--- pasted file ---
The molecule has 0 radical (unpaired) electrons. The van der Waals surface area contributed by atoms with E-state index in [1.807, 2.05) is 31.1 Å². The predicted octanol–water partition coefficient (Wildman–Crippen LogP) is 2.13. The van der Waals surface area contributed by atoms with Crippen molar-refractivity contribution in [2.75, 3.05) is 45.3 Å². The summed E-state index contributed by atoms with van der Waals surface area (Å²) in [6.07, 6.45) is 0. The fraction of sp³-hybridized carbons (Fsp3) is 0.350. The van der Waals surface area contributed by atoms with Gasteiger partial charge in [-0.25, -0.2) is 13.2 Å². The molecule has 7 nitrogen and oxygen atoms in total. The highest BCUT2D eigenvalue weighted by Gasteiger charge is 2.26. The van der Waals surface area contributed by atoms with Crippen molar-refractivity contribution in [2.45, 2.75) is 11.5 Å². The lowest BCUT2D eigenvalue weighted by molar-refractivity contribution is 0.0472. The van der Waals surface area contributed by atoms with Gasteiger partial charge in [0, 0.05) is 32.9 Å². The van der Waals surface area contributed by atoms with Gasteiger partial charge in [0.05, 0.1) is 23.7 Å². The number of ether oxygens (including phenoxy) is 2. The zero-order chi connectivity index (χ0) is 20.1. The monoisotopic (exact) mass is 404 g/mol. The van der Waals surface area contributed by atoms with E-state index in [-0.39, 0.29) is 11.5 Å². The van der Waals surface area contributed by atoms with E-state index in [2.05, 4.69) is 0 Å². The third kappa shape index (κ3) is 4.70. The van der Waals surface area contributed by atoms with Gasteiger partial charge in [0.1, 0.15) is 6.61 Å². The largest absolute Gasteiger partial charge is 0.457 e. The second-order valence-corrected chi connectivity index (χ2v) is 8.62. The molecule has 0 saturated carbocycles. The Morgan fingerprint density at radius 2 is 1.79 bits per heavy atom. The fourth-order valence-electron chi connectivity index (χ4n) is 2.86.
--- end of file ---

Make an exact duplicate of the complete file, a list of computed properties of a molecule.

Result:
The molecule has 0 radical (unpaired) electrons. The van der Waals surface area contributed by atoms with E-state index in [1.807, 2.05) is 31.1 Å². The predicted octanol–water partition coefficient (Wildman–Crippen LogP) is 2.13. The van der Waals surface area contributed by atoms with Crippen molar-refractivity contribution in [2.75, 3.05) is 45.3 Å². The summed E-state index contributed by atoms with van der Waals surface area (Å²) in [6.07, 6.45) is 0. The fraction of sp³-hybridized carbons (Fsp3) is 0.350. The van der Waals surface area contributed by atoms with Gasteiger partial charge in [-0.25, -0.2) is 13.2 Å². The molecule has 7 nitrogen and oxygen atoms in total. The highest BCUT2D eigenvalue weighted by Gasteiger charge is 2.26. The van der Waals surface area contributed by atoms with Crippen molar-refractivity contribution in [2.45, 2.75) is 11.5 Å². The lowest BCUT2D eigenvalue weighted by molar-refractivity contribution is 0.0472. The van der Waals surface area contributed by atoms with Gasteiger partial charge in [0, 0.05) is 32.9 Å². The van der Waals surface area contributed by atoms with Gasteiger partial charge in [0.05, 0.1) is 23.7 Å². The number of ether oxygens (including phenoxy) is 2. The zero-order chi connectivity index (χ0) is 20.1. The monoisotopic (exact) mass is 404 g/mol. The van der Waals surface area contributed by atoms with E-state index in [-0.39, 0.29) is 11.5 Å². The van der Waals surface area contributed by atoms with E-state index in [2.05, 4.69) is 0 Å². The third kappa shape index (κ3) is 4.70. The van der Waals surface area contributed by atoms with Gasteiger partial charge in [0.1, 0.15) is 6.61 Å². The largest absolute Gasteiger partial charge is 0.457 e. The second-order valence-corrected chi connectivity index (χ2v) is 8.62. The molecule has 0 saturated carbocycles. The Morgan fingerprint density at radius 2 is 1.79 bits per heavy atom. The fourth-order valence-electron chi connectivity index (χ4n) is 2.86.